Institutional Affiliation: U. of Miami
|The Limits to Wage Growth: Measuring the Growth Rate of Wages For Recent Welfare Leavers|
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We study the rate of wage growth among welfare leavers in the Self Sufficiency Program (SSP), an experimental earnings subsidy offered to long-term welfare recipients in Canada. Single parents who started working in response to the SSP incentive are younger, less educated, and have more young children than those who would have been working regardless of the program. They also earn relatively low wages in their first few months of work: typically within $1 of the minimum wage. Despite these differences, their rate of wage growth is similar to other welfare leavers. We estimate that people who were induced to work by SSP experienced real wage growth of about 2.5 - 3 percent per year - a rate consistent with conventional measures of the return to experience for similar workers.
|Financial Incentives for Increasing Work and Income Among Low-Income Families|
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This paper investigates the impact of financial incentive programs, which have become an increasingly common component of welfare programs. We review experimental evidence from several such programs. Financial incentive programs appear to increase work and raise income (lower poverty), but cost somewhat more than alternative welfare programs. In particular, windfall beneficiaries -- those who would have been working anyway -- can raise costs by participating in the program. Several existing programs limit this effect by targeting long-term welfare recipients or by limiting benefits to full-time workers. At the same time, because financial incentive programs transfer support to working low-income families, the increase in costs due to windfall beneficiaries makes these programs more effe...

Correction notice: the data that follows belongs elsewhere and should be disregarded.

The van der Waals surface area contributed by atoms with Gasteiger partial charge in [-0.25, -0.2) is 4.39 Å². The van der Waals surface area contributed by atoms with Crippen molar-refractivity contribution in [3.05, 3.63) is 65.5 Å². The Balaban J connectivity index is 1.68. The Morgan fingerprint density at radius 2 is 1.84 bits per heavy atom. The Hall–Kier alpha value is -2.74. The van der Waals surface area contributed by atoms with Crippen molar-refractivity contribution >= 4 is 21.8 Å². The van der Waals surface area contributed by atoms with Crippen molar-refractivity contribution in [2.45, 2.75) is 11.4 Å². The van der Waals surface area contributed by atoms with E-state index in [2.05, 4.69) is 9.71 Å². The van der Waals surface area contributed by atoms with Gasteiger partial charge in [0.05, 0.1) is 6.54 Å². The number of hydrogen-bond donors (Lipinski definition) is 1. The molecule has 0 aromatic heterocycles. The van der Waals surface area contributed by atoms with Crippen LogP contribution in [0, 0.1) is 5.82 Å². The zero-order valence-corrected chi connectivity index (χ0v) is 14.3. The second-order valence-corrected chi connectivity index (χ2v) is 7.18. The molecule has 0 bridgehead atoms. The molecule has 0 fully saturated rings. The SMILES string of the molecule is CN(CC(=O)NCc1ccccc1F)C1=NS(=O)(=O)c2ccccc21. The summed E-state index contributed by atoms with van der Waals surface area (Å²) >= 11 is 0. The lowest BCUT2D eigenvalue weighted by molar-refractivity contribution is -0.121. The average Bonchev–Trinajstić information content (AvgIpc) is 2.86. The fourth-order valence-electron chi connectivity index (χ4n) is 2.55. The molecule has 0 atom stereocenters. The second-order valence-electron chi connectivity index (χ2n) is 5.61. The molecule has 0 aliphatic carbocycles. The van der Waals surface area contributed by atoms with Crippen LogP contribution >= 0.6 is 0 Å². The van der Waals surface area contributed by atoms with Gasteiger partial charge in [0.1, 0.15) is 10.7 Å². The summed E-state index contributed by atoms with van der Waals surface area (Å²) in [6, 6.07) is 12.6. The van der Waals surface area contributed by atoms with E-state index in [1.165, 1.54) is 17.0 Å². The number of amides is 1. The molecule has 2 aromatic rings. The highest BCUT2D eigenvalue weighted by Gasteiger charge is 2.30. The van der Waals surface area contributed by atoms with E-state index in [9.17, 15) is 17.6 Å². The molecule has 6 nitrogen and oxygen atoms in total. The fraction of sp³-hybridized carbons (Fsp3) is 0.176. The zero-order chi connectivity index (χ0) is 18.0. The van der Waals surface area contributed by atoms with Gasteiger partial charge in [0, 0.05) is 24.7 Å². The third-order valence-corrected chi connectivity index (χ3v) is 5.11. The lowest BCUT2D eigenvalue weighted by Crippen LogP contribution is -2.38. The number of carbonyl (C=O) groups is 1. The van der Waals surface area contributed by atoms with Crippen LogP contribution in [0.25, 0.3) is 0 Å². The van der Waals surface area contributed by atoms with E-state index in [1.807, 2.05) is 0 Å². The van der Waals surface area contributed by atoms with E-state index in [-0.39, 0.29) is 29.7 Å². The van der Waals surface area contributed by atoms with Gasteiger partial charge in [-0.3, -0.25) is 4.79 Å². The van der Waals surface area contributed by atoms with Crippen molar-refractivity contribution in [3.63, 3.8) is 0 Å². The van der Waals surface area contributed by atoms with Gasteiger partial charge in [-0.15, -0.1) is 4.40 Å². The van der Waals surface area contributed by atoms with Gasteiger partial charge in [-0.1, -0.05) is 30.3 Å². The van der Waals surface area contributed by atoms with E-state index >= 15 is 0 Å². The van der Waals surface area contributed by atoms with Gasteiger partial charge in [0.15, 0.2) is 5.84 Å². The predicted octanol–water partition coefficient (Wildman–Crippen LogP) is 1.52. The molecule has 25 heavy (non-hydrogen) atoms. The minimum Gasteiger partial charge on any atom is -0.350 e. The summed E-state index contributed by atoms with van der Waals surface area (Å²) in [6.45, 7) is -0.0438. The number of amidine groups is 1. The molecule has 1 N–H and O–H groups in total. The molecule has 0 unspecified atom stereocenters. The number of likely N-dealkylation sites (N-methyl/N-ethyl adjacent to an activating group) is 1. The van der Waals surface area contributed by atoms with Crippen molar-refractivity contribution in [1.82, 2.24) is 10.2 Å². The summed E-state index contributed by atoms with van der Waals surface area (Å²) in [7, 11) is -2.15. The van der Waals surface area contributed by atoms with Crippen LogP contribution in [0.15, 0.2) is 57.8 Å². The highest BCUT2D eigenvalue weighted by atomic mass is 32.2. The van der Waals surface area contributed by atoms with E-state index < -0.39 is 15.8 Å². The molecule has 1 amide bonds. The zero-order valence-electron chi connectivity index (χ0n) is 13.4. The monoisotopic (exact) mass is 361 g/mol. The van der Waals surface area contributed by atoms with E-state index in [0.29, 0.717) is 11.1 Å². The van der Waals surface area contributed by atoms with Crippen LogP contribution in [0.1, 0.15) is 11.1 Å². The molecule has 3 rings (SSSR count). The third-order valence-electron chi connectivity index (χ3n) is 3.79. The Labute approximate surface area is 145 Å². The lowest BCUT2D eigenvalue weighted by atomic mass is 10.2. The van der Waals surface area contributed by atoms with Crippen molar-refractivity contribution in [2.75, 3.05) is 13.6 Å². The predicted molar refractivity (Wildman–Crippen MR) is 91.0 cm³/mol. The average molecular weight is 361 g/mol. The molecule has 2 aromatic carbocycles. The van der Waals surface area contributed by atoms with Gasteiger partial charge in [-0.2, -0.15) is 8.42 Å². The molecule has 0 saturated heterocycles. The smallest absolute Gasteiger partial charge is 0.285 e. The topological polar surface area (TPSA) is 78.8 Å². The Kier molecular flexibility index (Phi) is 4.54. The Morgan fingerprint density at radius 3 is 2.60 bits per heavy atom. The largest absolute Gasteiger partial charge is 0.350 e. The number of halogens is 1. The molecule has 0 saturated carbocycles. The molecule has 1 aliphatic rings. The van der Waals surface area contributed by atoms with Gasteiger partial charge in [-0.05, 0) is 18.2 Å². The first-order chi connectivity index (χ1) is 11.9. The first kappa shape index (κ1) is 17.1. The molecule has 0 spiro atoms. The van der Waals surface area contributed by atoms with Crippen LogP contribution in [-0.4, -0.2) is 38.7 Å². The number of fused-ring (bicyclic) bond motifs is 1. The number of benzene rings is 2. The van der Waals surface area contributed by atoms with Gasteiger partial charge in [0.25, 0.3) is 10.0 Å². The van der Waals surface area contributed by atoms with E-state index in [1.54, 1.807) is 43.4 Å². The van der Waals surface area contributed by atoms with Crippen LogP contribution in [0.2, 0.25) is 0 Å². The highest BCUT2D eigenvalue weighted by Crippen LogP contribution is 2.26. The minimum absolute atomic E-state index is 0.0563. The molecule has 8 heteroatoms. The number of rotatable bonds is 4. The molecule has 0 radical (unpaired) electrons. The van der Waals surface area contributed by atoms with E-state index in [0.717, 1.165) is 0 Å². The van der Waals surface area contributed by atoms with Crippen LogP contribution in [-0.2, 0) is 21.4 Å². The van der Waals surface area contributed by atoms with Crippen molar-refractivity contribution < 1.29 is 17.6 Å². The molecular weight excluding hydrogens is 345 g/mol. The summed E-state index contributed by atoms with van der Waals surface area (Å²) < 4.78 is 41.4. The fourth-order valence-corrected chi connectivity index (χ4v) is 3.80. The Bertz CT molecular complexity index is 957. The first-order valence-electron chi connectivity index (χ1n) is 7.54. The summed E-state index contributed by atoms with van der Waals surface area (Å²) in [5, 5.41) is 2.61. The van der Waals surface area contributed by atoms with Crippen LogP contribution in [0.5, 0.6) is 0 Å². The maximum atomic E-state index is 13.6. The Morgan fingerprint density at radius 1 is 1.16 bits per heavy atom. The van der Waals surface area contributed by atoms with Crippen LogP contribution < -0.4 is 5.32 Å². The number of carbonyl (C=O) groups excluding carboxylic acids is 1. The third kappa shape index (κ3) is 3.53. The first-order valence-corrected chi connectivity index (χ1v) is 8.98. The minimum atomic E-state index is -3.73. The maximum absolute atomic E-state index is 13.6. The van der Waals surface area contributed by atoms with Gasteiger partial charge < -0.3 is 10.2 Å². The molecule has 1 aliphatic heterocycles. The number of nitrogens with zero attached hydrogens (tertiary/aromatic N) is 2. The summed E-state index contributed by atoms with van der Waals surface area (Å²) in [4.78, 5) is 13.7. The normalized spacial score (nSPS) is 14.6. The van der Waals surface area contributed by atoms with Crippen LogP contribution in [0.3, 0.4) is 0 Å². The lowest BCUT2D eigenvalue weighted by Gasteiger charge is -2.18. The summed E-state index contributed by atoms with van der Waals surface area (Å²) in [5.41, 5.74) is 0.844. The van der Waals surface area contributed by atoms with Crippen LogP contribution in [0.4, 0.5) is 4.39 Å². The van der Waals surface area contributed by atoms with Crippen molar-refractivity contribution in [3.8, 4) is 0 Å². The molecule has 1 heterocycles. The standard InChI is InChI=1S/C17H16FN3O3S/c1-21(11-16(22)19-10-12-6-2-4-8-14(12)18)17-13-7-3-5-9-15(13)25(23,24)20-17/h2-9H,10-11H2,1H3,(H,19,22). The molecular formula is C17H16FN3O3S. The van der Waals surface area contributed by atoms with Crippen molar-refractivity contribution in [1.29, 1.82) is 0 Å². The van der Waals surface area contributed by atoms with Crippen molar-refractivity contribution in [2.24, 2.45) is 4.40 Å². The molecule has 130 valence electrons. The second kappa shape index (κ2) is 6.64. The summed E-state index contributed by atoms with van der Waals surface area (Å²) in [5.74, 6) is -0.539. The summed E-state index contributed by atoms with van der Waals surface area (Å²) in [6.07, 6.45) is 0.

Published: Finding Jobs: Work and Welfare Reform, Blank, Rebecca and David Card,eds., New York: Russell Sage, 2000.
|Would Financial Incentives for Leaving Welfare Lead Some People to Stay on Welfare Longer? An Experimental Evaluation of 'Entry Effects' in the SSP|
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The Self-Sufficiency Project (SSP) is a large scale social experiment being conducted in Canada to evaluate the effects of an earnings supplement (or subsidy) for long-term welfare recipients who find a full-time job and leave income assistance. The supplement is available to single parents who have received income assistance for a year or more, and typically doubles the gross take-home pay of recipients. A critical issue in the evaluation of SSP is whether the availability of the supplement would lead some new income assistance recipients to prolong their stay on welfare in order to gain eligibility. A separate experiment was conducted to measure the magnitude of this effect. One half of a group of new applicants was informed that they would be eligible to receive SSP if they stayed on ...
|Do Financial Incentives Encourage Welfare Recipients to Work? Evidence from a Randomized Evaluation of the Self-Sufficiency Project|
with : w5701
This paper reports on a randomized evaluation of an earnings subsidy offered to long-term welfare recipients in Canada. The program -- known as the Self-Sufficiency Project (SSP) -- provides a supplement equal to one-half of the difference between a target earnings level and a participant's actual earnings. The SSP supplement is similar to a negative income tax with two important differences: (1) eligibility is limited to long-term welfare recipients who find a full-time job; and (2) the payment depends on individual earnings rather than family income. Our evaluation is based on a classical randomized design: one half of a group of single parents who had been on welfare for over a year were eligible to receive the SSP supplement, while the other half were assigned to a control group. ...
Published: Card, David and Philip K. Robins. "How Important Are 'Entry Effects' In Financial Incentive Programs For Welfare Recipients? Experimental Evidence From The Self-Sufficiency Project," Journal of Econometrics, 2005, v125(1-2,Mar-Apr), 113-139.